ness of government decision making in a math class. Neither was part of the curriculum and Startin admitted during the investigation that the discussion was not appropriate for that particular math class. The teacher also made inappropriate references to a student’s and another teacher’s ethnic background, though specifics were not included in the branch decision. The branch noted during the investigation Startin recognized the comments were inappropriate and, once he was made aware of the students’ negative reaction to his classroom management style and school administration set out expectations and boundaries in the classroom, he altered his behaviour in the classroom. Earlier this year, the public was informed that a Port Coquitlam teacher was suspended for two days in 2012 after she left a class on a field trip at a swimming pool to retrieve her child from daycare. twitter.com/jertricitiesnow

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THE TRI-CITIES NOW

| WEDNESDAY, JANUARY 1, 2014

NEWSN0W

Prison program provides the gift of sight POCO INMATE REFURBISHES EYEGLASSES FOR PEOPLE IN DEVELOPING COUNTRIES

Jeremy DEUTSCH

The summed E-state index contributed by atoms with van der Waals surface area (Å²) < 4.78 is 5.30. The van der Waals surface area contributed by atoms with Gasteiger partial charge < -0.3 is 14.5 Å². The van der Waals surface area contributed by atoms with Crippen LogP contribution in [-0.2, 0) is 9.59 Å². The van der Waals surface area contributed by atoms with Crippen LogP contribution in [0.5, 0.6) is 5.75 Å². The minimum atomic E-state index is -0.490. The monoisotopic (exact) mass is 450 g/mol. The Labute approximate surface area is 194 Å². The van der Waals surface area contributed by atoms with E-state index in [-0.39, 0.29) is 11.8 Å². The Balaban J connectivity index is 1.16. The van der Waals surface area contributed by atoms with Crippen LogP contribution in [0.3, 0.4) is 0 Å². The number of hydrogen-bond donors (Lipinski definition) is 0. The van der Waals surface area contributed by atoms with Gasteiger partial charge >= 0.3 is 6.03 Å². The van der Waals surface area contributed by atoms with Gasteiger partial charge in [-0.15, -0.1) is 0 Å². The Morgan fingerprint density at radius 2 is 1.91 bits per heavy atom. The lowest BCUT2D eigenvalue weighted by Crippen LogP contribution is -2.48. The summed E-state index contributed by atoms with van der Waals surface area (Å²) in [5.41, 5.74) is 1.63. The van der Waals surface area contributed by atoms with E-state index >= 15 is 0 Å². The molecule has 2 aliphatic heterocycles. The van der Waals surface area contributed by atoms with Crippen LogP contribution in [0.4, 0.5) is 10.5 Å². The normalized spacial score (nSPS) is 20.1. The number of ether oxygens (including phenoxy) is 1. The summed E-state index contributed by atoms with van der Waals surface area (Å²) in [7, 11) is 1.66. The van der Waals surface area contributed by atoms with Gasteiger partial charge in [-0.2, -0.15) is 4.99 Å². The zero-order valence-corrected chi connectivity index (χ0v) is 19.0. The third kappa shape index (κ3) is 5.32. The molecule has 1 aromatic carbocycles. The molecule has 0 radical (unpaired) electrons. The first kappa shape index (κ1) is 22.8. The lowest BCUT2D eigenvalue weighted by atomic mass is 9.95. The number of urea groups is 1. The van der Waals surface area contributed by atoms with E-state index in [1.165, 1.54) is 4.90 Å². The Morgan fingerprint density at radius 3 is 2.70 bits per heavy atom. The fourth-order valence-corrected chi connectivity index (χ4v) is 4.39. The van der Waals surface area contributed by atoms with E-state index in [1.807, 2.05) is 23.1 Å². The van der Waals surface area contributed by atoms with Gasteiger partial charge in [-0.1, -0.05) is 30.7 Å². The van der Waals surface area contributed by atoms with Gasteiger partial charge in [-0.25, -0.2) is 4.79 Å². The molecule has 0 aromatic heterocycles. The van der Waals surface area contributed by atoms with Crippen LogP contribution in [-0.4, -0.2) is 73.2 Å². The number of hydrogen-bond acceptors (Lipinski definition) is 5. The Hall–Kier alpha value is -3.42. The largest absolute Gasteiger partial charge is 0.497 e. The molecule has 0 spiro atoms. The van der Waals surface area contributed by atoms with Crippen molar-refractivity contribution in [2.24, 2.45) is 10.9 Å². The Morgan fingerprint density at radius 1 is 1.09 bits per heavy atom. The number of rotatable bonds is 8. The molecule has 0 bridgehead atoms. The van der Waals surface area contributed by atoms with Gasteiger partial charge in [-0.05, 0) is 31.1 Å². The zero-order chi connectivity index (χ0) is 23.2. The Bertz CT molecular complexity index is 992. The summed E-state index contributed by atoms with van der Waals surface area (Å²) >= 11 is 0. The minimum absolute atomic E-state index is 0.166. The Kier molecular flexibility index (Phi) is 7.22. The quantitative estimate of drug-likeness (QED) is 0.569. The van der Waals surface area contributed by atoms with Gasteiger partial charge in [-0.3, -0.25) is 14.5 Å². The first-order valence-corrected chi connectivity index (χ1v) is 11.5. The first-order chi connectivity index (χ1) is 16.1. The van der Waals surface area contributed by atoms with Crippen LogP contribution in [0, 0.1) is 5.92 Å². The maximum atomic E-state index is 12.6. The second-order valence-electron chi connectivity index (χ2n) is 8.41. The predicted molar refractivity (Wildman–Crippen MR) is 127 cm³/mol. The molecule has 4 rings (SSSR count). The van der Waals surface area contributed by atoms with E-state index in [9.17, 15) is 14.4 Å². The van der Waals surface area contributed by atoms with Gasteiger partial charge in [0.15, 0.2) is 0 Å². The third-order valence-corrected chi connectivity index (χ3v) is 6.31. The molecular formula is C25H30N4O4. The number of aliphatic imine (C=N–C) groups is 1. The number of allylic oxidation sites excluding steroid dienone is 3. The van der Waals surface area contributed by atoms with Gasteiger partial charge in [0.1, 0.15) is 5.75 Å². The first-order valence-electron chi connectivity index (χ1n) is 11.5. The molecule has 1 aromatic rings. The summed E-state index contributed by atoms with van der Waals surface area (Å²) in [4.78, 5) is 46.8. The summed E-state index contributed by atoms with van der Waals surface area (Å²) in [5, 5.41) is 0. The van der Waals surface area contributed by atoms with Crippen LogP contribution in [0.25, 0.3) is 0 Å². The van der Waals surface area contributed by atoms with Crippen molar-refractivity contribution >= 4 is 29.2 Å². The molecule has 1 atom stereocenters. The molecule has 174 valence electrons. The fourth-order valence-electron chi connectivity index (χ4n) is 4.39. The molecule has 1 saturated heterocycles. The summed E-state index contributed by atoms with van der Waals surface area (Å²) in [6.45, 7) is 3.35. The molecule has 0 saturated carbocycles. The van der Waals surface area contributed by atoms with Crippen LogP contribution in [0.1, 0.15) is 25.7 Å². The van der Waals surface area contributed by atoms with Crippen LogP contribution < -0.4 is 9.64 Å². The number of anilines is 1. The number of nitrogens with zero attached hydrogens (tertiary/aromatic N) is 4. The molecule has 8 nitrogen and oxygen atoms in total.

small desk in the provincial specs are colour-coded to prison painstakingly fixing identify which ones are men’s, women’s and children’s, then donated eyeglasses. Sometimes the glasses re-bagged and boxed. Sitting in a prison cell The glasses awaiting your fate, at a min- are missing are destined imum, would be considered a nosepiece, for impoversome need to mind numbing. ished locales Steve Tkachuk knows the be tightened likeNicaragua, and some just feeling all too well. It’s a good way The 45-year-old has been need to be to pass the time. E t h i o p i a , Zanzibar and in the North Fraser Pretrial cleaned. –Steve Tkachuk, an Vietnam. There are Centre in Port Coquitlam for inmate at the North “I’d be sitstannearly a year on theft char- strict ting in my cell dards he must ges. Fraser Pretrial doing nothHe’d be the first to tell you follow. Centre in PoCo ing, reading a The glasses there isn’t much to do while book, watchcan’t have doing time. ing the boob So Tkachuk was eager to s c r a t c h e s , tube 24/7 if I sign up for an inmate pro- blemishes or wasn’t doing gram that lets him give back broken parts. On an average day, this,” he told the Tri-Cities to the less fortunate a world Tkachuk will refurbish 100 NOW during a phone interaway. view from the prison in the Almost every day, for about pairs of glasses. Once they’re fixed, the fall. five hours, Tkachuk sits at a “It’s a good way to pass the time.” Lunch Specials The program is part of a unique partnership between AND UP North Fraser Pretrial and the R E S TA U R A N T Third World Eye Care Society Mon-Fri. 11:30am- 3pm Canada (TWECS) that has Sat 12-3pm www.thaigardenthai.com been in place for more than a decade. Enjoy one Complimentary DInneR entRÉe The volunteer society colwhen a second DInneR entRÉe lects donated and used eyeof equal or greater value is purchased glasses and hands them out to people in developing countries. per Inmates at the provincial correctional facility, like DINE IN ONLY Tkachuk, help fix them up. Not Valid with other promotions. There are all kinds of jobs Excluding Holidays • Value up to $12.00 in the prison for inmates — FREE DELIVERY 7 DAYS A WEEK mostly cleaning-related like Open 7 nights a week from 5 pm for Dinner laundry or food processing. Tkachuk, who isn’t a stran#6-555 Clarke Rd. Coquitlam ger to the inside of a jail, considers it a privilege to have his job. “I do enjoy myself while I’m doing it,” he said, pointMo?day-Thursday 5-9pm • Di?= I? O?ly *Please present this coupon for either of the above special offers. ing out when he was last in prison more than a decade jdeutsch@thenownews.com